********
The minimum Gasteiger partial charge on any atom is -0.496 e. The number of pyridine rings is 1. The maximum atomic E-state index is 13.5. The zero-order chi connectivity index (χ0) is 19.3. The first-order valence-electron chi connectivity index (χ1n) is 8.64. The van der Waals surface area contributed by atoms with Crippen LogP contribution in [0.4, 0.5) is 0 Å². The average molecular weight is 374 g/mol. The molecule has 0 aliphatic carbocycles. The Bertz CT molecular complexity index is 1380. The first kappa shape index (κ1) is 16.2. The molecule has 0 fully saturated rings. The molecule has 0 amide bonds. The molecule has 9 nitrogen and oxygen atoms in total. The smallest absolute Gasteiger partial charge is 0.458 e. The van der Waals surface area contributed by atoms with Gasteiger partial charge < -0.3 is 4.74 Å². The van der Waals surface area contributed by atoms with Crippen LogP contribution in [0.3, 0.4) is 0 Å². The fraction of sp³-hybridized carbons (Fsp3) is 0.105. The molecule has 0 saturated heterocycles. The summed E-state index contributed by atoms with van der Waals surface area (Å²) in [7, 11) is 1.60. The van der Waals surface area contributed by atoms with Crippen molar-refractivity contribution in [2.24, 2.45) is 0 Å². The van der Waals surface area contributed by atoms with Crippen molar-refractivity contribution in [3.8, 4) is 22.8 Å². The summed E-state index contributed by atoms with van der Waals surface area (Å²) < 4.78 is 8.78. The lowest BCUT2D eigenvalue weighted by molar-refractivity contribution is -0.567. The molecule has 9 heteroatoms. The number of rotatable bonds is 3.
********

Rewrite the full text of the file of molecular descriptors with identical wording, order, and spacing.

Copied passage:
The minimum Gasteiger partial charge on any atom is -0.496 e. The number of pyridine rings is 1. The maximum atomic E-state index is 13.5. The zero-order chi connectivity index (χ0) is 19.3. The first-order valence-electron chi connectivity index (χ1n) is 8.64. The van der Waals surface area contributed by atoms with Crippen LogP contribution in [0.4, 0.5) is 0 Å². The average molecular weight is 374 g/mol. The molecule has 0 aliphatic carbocycles. The Bertz CT molecular complexity index is 1380. The first kappa shape index (κ1) is 16.2. The molecule has 0 fully saturated rings. The molecule has 0 amide bonds. The molecule has 9 nitrogen and oxygen atoms in total. The smallest absolute Gasteiger partial charge is 0.458 e. The van der Waals surface area contributed by atoms with Gasteiger partial charge < -0.3 is 4.74 Å². The van der Waals surface area contributed by atoms with Crippen LogP contribution in [0.3, 0.4) is 0 Å². The fraction of sp³-hybridized carbons (Fsp3) is 0.105. The molecule has 0 saturated heterocycles. The summed E-state index contributed by atoms with van der Waals surface area (Å²) in [7, 11) is 1.60. The van der Waals surface area contributed by atoms with Crippen molar-refractivity contribution in [2.24, 2.45) is 0 Å². The van der Waals surface area contributed by atoms with Crippen molar-refractivity contribution in [3.8, 4) is 22.8 Å². The summed E-state index contributed by atoms with van der Waals surface area (Å²) < 4.78 is 8.78. The lowest BCUT2D eigenvalue weighted by molar-refractivity contribution is -0.567. The molecule has 9 heteroatoms. The number of rotatable bonds is 3.